If you care to answer a bit more fully--purely up to you, of course--that would be great (especially my very basic question about when a scrubber versus cleaner is required); additionally, I remain extremely interested in the insights of other individuals regarding these questions and issues.

Re scrubbers vs. cleaner, just to be more clear: Im using this terminology, which Ive picked up recently in researching this class of products. Scrubbers (like Cybercide by CyberScrub LLC, aka East-Tec), as I understand them, are used to eliminate ALL data on a drive, including the operating system. Cleaners, as I understand them, can have multiple functions, including things like cleaning cookies, etc., but fundamentally (in terms of my purposes), they do secure wipes. However, since scrubbers also do secure wipes, Im wondering when a scrubber should be used, vs. a cleaner. My working impression is that to wipe an entire drive, *including* the operating system, you must use a scrubber; any lesser task, like just wiping files, folders, and/or free space (even very large amounts of free space, like 10, 20, 40 GB, etc), are properly done using a "cleaner," like Eraser or CyberScrub. Im simply looking for confirmation, pro or con, from Garrett or others, that my understanding on this is correct.

On a few other specific points:

Garrett wrote: "Eraser is the best there is."

This is a claim, or assertion. How about a few specifics to support this claim?

Re the military rank of 19--I dont really understand that chart. What is the significance here?

You wrote: "On NT and above there is an OS command to wipe the swap file on shutdown (Single Pass). On Win98 the only way to wipe the swap file is via DOS or to disable and wipe from there."

Im running XP Pro. I presume this is part of "NT and above"? But even so, I can only use that command if I settle for a single-pass wipe? And, is that a built-in OS wipe, or an Eraser wipe?

You wrote: "Command of English is not an indication of ability or product quality."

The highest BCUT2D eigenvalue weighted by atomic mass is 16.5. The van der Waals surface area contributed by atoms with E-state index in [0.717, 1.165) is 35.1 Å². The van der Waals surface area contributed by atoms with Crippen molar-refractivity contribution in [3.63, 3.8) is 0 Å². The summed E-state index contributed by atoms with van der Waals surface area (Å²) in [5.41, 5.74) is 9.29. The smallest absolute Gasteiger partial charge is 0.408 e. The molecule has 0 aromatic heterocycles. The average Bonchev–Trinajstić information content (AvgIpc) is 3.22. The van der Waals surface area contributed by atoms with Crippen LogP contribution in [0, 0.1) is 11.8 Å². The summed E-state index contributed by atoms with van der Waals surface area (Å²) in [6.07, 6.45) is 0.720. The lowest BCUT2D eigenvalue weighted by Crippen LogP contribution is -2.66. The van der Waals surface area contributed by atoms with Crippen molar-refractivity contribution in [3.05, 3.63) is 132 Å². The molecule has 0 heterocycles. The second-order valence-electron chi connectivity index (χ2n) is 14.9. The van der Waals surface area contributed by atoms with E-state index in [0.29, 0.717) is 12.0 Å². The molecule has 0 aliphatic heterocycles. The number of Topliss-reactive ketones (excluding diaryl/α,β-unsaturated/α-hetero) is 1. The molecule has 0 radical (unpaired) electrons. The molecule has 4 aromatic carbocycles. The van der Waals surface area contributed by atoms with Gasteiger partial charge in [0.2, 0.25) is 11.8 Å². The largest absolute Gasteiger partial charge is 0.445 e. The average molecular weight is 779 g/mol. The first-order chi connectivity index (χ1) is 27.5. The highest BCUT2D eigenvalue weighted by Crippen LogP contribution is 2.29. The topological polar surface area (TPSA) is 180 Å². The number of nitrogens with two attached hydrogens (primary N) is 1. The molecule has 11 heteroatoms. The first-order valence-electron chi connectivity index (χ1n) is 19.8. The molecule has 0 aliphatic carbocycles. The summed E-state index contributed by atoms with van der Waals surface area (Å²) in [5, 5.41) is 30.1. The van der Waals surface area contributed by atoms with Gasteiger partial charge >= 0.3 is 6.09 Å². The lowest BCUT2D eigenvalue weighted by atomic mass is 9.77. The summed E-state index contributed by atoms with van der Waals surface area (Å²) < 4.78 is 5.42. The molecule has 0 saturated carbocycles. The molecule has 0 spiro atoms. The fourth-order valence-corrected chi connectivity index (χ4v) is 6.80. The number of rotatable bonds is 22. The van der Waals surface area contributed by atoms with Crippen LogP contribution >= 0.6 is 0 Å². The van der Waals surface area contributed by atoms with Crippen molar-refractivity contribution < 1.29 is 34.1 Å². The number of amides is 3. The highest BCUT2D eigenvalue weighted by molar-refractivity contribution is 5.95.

Maybe. But such command is essential for a *user* to understand specifically how a product operates, and specifically what each function does (read through the BCWipe FAQ at the Jetico web site, and note several points of confusion or ambiguity re specific product operation).

Additionally, I want to add these items to my original post:

- Bad thing about BCWipe--a license is apparently only good for one year, after which you presumably have to pay another $45 (ouch).
- One poster here stated they like Eraser because its the only product to properly implement the DOD spec. Is there really a widespread claim that CyberScrub and BCWipe do not properly implement this spec? How is Eraser implementing it, that these products are not? This goes to my inquiry above, asking for support of the assertion "Eraser is the best there is."

(One last point, made casually: I understand the assertion about not commenting on competing products--many companies say this. But, in the real world of the marketplace, potential buyers ARE specifically comparing products, and companies unwilling to apprise prospective buyers of why they consider their product superior are putting themselves at a practical disadvantage. Finding firsthand comparative product information is *not* easy.)

I await the insight of those willing to share it, regarding the above questions.

Regards,

vincent christopher
HardRockMall.com
 

Scott

Member
Just some comments...

IMO, having source code for a secure-deletion utility is nice, but not nearly as important as for an encryption utility. The reason is that with a secure-deletion utility, you can definitively see whats going on, if you want.

The page file... Overwriting on shut down is a nice touch on WinNT systems, but its not as secure as you might think. What if the page file grows and then shrinks during any particular Windows session--which is what it does by default? Some of the areas on your hard drive(s) where the page file(s) were while Windows was running--but where it no longer existed when Windows was shut down--wont be overwritten. Even if the entire page file is overwritten, it is only done so with a single, simple pass.

The best way to secure your page file is to use BestCrypts "CryptoSwap" feature, which encrypts the entire page file, the whole time Windows is running.

Finally, I simply cannot believe that Eraser has a user base in the multi-millions. Give me a break, please.
 

Scott

Member
quote:One poster here stated they like Eraser because its the only product to properly implement the DOD spec.Who cares? This seems to me a simple-minded criticism. In any decent secure-deletion product (Eraser, BCWipe, etc.), you can define your own wiping methods. Creating and using a method that is exactly equivalent to, as secure, or more secure, than DoD is not difficult.

Anyone who is concerned enough about security to complain about a DoD-method implementation should have used strong encryption in the first place, in conjunction with either the Peter Gutmann overwriting method, or simply a series of random writes (which is at least as good as any stupid DoD specification).

By the way, here is BCWipes implementation of "U.S. DoD 5200.28-STD":

1) 00110101
2) 11001010
3) 10010111
4) 01101000
5) 10101100
6) 01010011
7) Random